by Avivah Wittenberg-Cox and Lesley Symons
You might expect organizations that teach the latest in leadership theory to practice what they preach. It ain’t happening. There is a raft of research showing that improving gender balance leads to enhanced business performance. But business schools, which serve as talent pools for companies that are working on their own gender balance, seem stuck in yesterday’s statistics.
Women make up 60% of university graduates, but that number falls precipitously at business schools. Female faculty are in even shorter supply. Our Gender Balance Scorecard on Business Schools, the first scorecard we’ve done for B-schools, gives an overview of the top 100 schools (Financial Times ranking, 2015). It also takes an in-depth look at the top 12 business schools and how they have evolved since 2010. Based on research by one of us (Lesley), it focuses on the gender balance achieved at two levels: among MBA students and among faculty.
- Better MBA balance: Most of the Top 100 business schools show some improvement in the gender balance of the MBA student body since 2010.
- Static faculty balance: Gender balance on the faculty side, however, seems more challenging.
- Most balanced: Star performing schools with female student numbers over 40% and female faculty numbers over 30% include the University of Hong Kong, Imperial College, Lancaster, Bath, Queens, Birmingham, and Fudan business schools. Two have a female Dean. None are in the FT’s “Top 12 tier” of schools.
- Some of the best are most balanced in MBAs…: Four of the top 12 schools now have student participation at 40% and above: Harvard, Wharton, Stanford, and University of California at Berkeley.
- …and least balanced in faculty: Only one school in the top 12 has female faculty numbers above 30% (IE Business School) and fully one-third of them have lower than 20%: INSEAD, Columbia Business School, University of Chicago Booth, and CEIBS.
MBA programs attract the future leaders of the world’s largest companies—of the 500 largest public companies worldwide, 31% are led by an MBA graduate. Over the past decade, significant efforts have been made to gender balance the world’s best MBA programs. Depending on where you look, those efforts have been more or less successful.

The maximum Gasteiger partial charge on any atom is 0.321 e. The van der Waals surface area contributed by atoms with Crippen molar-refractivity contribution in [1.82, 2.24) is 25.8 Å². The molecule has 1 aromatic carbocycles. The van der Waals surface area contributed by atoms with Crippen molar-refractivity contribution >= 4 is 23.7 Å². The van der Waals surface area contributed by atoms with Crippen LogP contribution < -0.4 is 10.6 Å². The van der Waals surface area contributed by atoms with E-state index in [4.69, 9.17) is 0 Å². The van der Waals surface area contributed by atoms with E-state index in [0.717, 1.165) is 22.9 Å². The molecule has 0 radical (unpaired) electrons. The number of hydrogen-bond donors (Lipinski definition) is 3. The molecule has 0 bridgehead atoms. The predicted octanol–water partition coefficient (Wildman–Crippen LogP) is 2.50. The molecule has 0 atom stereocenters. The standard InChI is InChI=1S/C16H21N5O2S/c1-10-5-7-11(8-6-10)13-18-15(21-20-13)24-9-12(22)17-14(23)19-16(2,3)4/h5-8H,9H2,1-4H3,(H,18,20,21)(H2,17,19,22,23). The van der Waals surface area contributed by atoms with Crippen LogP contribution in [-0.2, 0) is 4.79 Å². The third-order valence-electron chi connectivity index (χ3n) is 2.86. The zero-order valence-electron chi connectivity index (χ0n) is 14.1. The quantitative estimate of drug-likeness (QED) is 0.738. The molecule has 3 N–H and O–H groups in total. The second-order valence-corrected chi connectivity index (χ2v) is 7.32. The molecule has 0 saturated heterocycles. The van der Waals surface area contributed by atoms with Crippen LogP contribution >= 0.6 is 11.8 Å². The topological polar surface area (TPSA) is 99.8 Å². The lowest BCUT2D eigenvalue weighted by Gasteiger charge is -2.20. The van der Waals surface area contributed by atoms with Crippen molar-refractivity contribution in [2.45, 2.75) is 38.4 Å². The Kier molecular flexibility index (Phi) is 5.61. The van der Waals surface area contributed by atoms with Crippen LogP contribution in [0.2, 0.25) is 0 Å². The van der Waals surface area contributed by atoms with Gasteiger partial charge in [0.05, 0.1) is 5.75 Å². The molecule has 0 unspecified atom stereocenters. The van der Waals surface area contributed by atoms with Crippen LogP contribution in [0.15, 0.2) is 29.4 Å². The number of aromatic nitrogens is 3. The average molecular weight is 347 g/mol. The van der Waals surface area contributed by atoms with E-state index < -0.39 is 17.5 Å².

We’ve observed that having an MBA gives neither men nor women the skills they need to build and lead gender-balanced teams. No wonder. As Lesley has shown in her research on business school case studies, the learning tools used in MBA programs feature case studies dominated by men. The faculty are mostly men (tenured faculty even more so). And executive programs are even more male-dominated than MBA classes. If you add all this up, neither women nor men are getting much experience of gender balance at the world’s top business schools.
Business schools could play a crucial role in educating both men and women about gender-balanced companies and leadership. They are an ideal place to develop talent that is twenty-first-century-ready—i.e., that is both meritocratic and “gender bilingual.” How seriously have these schools embedded this culture change themselves? Have they created balanced learning environments? And how attractive are their rather masculine cultures to today’s more female-dominated pools of college graduates? 36.4% of MBA degrees awarded in the U.S. in 2012–2013 were awarded to women. The balance improves slightly outside the U.S. (38.1%). But the number of students earning MBA degrees is actually declining across the globe, and that should alert business schools that they need to urgently adapt to the needs and expectations of today’s talent.
The first phase of this transformation seems fragilely underway, with schools recognizing the need to attract more female students. But Phase 2, creating balanced organizations and addressing the cultures and styles that dominate in most leading schools, has hardly begun. Even schools that have managed to improve their faculty balance discover that the balance is limited to certain disciplines, like organizational behavior. Is this really serving the companies, most of whom are trying to improve their gender balance, that are the key customers of these schools?
As Harvard has courageously confessed, even when gender ratios improve, cultures don’t automatically become more gender bilingual. There is still a lot of work to be done in this area, and it will take leadership. It’s time for business schools to deliver on their purpose—access to the world’s best talent. All the talent.